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The M1 Bazooka with rocket.
During the late 1930s the US government acquired
shaped charge warheads from the Swiss, but at that point had no concept
for a delivery system. It was decided to put the warheads into
production and some testing was done with them in the form of a rifle
grenade, but it proved too heavy.
So with a growing stockpile of excellent anti-tank warheads there was still no suitable delivery system. Enter Colonel Skinner, a US Army officer at the Ordnance Proving Ground, an enthusiastic proponent of rockets. He soon suggested carrying the hollow charge at the tip of a high-speed rocket.
The Bazooka got its nickname for its similar shape to the popular
30s and 40s radio comedian Bob Burns’ musical instrument, a
home made trombone he called a "Bazooka".
The calibre of 60mm or 2.36in was determined by the grenade used as the warhead, which were already in production.
This first model had a wooden shoulder stock and pistol grips, though later models saw steel and Bakelite fittings as well. The weapon was electrically fired when a circuit between the rocket and batteries in the shoulder stock was completed by squeezing the trigger. Unfortunately, once the battery was installed, it was always live and that could leave the battery flat at an inconvenient moment.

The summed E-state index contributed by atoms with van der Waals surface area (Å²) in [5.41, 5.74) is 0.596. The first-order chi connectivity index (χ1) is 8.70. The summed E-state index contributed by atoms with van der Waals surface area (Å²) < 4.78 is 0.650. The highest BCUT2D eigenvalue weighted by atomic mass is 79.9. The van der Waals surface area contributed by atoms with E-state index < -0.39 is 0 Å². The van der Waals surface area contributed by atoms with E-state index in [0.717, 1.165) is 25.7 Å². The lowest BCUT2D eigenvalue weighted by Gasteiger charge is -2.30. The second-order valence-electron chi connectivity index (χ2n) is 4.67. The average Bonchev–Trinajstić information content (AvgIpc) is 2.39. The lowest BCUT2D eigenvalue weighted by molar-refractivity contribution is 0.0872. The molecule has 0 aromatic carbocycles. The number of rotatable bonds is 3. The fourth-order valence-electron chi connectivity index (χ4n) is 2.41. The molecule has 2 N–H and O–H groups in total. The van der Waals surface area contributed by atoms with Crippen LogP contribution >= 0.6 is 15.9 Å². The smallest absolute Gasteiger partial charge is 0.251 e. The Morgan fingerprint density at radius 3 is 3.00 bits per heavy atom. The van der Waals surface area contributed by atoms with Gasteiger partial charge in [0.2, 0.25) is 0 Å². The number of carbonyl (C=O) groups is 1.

Known as the M1A1 this Bazooka lost the forward
pistol grip and added a muzzle blast guard. It now also included an
on/off switch to increase battery life expectancy.
The final WWII production model was the M9. It was redesigned so the
tube could be broken down into two parts; this also made it more
suitable for airborne operations.
Imitation is the sincerest form of flattery and the Germans weren’t
slow to see the potential of captured bazookas in Tunisia. From
captured Bazookas they very quickly copied the idea, but choose a
larger calibre and created the more effective Panzerschreck.
More on the Panzerschreck...